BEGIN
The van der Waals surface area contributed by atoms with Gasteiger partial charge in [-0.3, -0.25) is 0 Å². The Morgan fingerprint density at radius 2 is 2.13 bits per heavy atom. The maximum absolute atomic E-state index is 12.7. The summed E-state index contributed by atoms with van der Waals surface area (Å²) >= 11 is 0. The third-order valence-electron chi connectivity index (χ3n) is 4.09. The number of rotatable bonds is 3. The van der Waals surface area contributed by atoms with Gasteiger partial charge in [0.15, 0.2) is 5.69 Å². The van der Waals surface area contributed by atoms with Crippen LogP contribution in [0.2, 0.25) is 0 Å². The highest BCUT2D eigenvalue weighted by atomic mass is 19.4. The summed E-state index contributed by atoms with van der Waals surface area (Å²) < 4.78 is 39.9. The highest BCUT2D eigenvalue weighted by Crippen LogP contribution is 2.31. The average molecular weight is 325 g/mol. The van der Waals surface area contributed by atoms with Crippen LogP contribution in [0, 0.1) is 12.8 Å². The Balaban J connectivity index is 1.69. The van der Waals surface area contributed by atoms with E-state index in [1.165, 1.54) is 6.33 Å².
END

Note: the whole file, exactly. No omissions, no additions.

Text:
The van der Waals surface area contributed by atoms with Gasteiger partial charge in [-0.3, -0.25) is 0 Å². The Morgan fingerprint density at radius 2 is 2.13 bits per heavy atom. The maximum absolute atomic E-state index is 12.7. The summed E-state index contributed by atoms with van der Waals surface area (Å²) >= 11 is 0. The third-order valence-electron chi connectivity index (χ3n) is 4.09. The number of rotatable bonds is 3. The van der Waals surface area contributed by atoms with Gasteiger partial charge in [0.15, 0.2) is 5.69 Å². The van der Waals surface area contributed by atoms with Crippen LogP contribution in [0.2, 0.25) is 0 Å². The highest BCUT2D eigenvalue weighted by atomic mass is 19.4. The summed E-state index contributed by atoms with van der Waals surface area (Å²) < 4.78 is 39.9. The highest BCUT2D eigenvalue weighted by Crippen LogP contribution is 2.31. The average molecular weight is 325 g/mol. The van der Waals surface area contributed by atoms with Crippen LogP contribution in [0, 0.1) is 12.8 Å². The Balaban J connectivity index is 1.69. The van der Waals surface area contributed by atoms with E-state index in [1.165, 1.54) is 6.33 Å².